A New DV Blog and a Cool New Tool
Please note that the DV Indicators Excel Plug-In is currently available in the store. http://dvindicators.cssanalytics.com/indicators/dv-excel-plug-in/
I would like to introduce our first DV Indicators Blog post which will be an ongoing site dedicated to posting internal DV Indicators research and future ideas/concepts. This blog will be maintained by Enn Kuutan– who is currently enrolled in the CMT program and is a serious student of the markets.
Cross-posted at DV Indicators by Enn Kuutan
Markets go through different phases, bulls rule one month, bears the next. There are many different strategies to navigating the markets but following the long term trend in terms of the 200dma is a favourite that is helpful in maximizing profitability. Waiting for an oversold condition to enter positions is one way of getting on board. Here we are looking at long trade entries above and below the 200dma using extremes in the DV2 oscillator, initiating on entries below 20. But what should be our exit criteria? Let’s look at the effects of time based exists, holding periods of 1-5,7,10,15 and 20 days. Hat tip to Rob Hanna of Quantifiable Edges (http://quantifiableedges.blogspot.com/) for inspiring the time based analysis and tables! To stick with what Rob typically does in his analysis, I used a fixed $10,000 bet size without reinvestment.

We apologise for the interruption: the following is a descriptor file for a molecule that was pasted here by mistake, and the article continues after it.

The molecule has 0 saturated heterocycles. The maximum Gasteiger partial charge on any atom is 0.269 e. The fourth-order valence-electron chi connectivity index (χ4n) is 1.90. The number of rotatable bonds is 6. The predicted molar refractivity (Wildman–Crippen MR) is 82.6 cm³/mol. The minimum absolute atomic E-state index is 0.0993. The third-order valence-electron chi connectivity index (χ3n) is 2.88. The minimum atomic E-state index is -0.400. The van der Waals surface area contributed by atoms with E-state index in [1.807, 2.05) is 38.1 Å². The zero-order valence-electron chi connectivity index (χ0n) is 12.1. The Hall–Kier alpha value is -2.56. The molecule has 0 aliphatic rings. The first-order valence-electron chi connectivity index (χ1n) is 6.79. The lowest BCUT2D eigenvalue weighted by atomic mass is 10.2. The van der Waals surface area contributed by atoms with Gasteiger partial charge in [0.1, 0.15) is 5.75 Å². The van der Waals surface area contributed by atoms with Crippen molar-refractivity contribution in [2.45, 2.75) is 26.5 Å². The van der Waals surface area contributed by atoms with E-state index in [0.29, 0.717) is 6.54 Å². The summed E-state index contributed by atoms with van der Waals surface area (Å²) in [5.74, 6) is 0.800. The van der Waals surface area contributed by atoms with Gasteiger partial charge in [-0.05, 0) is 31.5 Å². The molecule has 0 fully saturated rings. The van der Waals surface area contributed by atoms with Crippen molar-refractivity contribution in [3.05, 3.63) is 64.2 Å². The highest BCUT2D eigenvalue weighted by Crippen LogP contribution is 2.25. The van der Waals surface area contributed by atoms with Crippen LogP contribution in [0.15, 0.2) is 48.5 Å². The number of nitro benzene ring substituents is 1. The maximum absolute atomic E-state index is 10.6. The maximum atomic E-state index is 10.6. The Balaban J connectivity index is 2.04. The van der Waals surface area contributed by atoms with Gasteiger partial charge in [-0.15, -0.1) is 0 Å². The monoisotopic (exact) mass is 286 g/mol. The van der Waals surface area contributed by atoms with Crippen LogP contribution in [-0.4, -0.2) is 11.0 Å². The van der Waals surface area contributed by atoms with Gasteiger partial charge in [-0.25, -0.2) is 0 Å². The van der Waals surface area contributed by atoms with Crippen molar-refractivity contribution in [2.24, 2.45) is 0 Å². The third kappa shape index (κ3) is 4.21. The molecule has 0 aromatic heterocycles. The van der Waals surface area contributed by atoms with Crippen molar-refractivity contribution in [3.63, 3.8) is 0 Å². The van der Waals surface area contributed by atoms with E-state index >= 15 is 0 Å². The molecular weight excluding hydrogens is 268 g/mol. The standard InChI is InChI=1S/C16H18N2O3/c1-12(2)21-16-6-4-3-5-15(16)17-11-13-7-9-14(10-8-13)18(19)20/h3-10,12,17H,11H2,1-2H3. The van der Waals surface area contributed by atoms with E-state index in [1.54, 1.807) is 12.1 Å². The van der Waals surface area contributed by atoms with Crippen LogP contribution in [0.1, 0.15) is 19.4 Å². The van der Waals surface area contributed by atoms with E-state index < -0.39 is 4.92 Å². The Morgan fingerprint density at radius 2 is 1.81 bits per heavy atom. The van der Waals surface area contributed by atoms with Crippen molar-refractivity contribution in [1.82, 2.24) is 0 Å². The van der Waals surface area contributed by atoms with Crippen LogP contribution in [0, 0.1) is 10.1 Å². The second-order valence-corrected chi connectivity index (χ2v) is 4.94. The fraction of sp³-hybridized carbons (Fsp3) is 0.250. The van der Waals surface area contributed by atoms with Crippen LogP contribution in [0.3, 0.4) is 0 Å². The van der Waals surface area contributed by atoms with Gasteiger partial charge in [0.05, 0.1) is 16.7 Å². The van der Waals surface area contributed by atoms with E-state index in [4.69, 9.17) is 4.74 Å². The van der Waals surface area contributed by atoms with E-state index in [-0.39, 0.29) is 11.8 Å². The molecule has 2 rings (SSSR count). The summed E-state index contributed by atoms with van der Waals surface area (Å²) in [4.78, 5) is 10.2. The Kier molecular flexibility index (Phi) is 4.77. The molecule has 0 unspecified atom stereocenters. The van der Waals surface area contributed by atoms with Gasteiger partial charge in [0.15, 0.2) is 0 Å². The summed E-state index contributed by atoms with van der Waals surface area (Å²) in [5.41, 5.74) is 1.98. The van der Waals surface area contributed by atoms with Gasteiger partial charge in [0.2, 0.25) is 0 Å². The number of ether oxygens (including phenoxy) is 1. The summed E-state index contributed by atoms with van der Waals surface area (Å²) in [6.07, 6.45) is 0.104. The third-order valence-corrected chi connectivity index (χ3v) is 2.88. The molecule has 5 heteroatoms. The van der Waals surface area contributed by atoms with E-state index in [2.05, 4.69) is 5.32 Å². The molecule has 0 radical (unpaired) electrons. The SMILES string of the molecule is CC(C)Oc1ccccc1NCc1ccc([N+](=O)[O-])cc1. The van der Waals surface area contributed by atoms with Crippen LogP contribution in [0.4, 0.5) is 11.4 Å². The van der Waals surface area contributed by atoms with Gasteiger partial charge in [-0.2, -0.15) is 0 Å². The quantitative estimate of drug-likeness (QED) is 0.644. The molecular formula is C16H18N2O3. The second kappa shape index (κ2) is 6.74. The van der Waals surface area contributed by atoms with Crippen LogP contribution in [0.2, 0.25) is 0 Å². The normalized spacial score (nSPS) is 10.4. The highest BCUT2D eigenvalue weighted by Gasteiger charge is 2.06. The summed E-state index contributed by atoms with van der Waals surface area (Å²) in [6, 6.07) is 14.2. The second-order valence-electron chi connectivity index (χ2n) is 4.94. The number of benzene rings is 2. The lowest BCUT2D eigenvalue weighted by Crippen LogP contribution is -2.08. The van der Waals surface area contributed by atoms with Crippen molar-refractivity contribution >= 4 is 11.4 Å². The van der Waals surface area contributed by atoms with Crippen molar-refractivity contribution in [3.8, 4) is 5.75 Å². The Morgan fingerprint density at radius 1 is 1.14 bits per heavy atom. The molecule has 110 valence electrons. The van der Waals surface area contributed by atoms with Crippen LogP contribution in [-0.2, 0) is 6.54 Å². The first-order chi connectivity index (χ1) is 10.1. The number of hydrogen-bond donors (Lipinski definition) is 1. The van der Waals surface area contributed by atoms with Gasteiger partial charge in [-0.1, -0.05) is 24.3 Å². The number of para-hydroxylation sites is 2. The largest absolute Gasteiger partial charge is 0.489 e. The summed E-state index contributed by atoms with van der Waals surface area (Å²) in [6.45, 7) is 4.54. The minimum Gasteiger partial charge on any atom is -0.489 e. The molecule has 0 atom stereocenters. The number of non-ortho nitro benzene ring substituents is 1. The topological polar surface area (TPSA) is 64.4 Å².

Interestingly enough the long trades below the 200dma outperform those above the 200dma for short holding periods, presumably because of the high volatility and compressed cycle length associated with market conditions under the 200dma/in a bear market (see https://cssanalytics.wordpress.com/2010/04/07/a-simple-adaptive-change-to-daily-follow-through-to-capture-cycle-changes/). However holding on to those entries above the 200dma leads to much higher gains per trade when holding above 7 days. The old Livermore saying “It never was my thinking that made the big money for me. It always was my sitting.” comes to mind, but only when the trend in a higher time frame is your friend.
Looking into the risk-adjusted analysis details we see a fascinating picture emerge: as the holding period above the 200dma increases, the DVR, a measure of reward to risk which specifically is the linearity-adjusted Sharpe ratio, increases up to an optimal holding period of 10 days while below the 200dma the DVR peaks at 2 days and deteriorates rapidly. This is exactly what you would expect trading counter to the trend.
Looking at another measure of reward to risk, the Win/Loss ratio we see the same effect, although in a less pronounced fashion than with looking at the DVR.
In the next post we’ll look at the same type of time based exit analysis only with short positions, stay tuned….